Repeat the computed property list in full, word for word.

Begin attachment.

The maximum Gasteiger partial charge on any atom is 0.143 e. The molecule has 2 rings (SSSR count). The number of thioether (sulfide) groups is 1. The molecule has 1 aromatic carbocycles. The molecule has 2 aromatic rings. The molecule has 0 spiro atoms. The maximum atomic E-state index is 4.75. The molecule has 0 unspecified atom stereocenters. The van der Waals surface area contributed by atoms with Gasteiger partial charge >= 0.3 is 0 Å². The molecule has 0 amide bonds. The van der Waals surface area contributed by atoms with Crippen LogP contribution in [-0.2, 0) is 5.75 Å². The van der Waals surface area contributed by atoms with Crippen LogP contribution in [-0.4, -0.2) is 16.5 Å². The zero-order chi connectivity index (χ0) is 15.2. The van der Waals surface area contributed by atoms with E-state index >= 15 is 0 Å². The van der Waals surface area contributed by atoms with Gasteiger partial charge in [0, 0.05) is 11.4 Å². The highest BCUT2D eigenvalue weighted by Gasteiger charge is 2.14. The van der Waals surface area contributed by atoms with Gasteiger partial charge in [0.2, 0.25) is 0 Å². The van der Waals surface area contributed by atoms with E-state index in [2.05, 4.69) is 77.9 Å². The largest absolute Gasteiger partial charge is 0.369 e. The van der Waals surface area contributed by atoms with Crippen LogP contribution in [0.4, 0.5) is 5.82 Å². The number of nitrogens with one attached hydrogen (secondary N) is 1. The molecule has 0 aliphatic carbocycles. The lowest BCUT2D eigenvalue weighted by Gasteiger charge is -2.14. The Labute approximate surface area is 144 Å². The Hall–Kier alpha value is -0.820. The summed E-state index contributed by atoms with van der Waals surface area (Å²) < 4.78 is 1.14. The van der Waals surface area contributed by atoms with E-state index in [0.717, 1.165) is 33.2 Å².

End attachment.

The maximum Gasteiger partial charge on any atom is 0.143 e. The molecule has 2 rings (SSSR count). The number of thioether (sulfide) groups is 1. The molecule has 1 aromatic carbocycles. The molecule has 2 aromatic rings. The molecule has 0 spiro atoms. The maximum atomic E-state index is 4.75. The molecule has 0 unspecified atom stereocenters. The van der Waals surface area contributed by atoms with Gasteiger partial charge >= 0.3 is 0 Å². The molecule has 0 amide bonds. The van der Waals surface area contributed by atoms with Crippen LogP contribution in [-0.2, 0) is 5.75 Å². The van der Waals surface area contributed by atoms with Crippen LogP contribution in [-0.4, -0.2) is 16.5 Å². The zero-order chi connectivity index (χ0) is 15.2. The van der Waals surface area contributed by atoms with E-state index >= 15 is 0 Å². The van der Waals surface area contributed by atoms with Gasteiger partial charge in [0, 0.05) is 11.4 Å². The highest BCUT2D eigenvalue weighted by Gasteiger charge is 2.14. The van der Waals surface area contributed by atoms with Gasteiger partial charge in [0.2, 0.25) is 0 Å². The van der Waals surface area contributed by atoms with E-state index in [2.05, 4.69) is 77.9 Å². The largest absolute Gasteiger partial charge is 0.369 e. The van der Waals surface area contributed by atoms with Crippen LogP contribution in [0.4, 0.5) is 5.82 Å². The number of nitrogens with one attached hydrogen (secondary N) is 1. The molecule has 0 aliphatic carbocycles. The lowest BCUT2D eigenvalue weighted by Gasteiger charge is -2.14. The Labute approximate surface area is 144 Å². The Hall–Kier alpha value is -0.820. The summed E-state index contributed by atoms with van der Waals surface area (Å²) < 4.78 is 1.14. The van der Waals surface area contributed by atoms with E-state index in [0.717, 1.165) is 33.2 Å².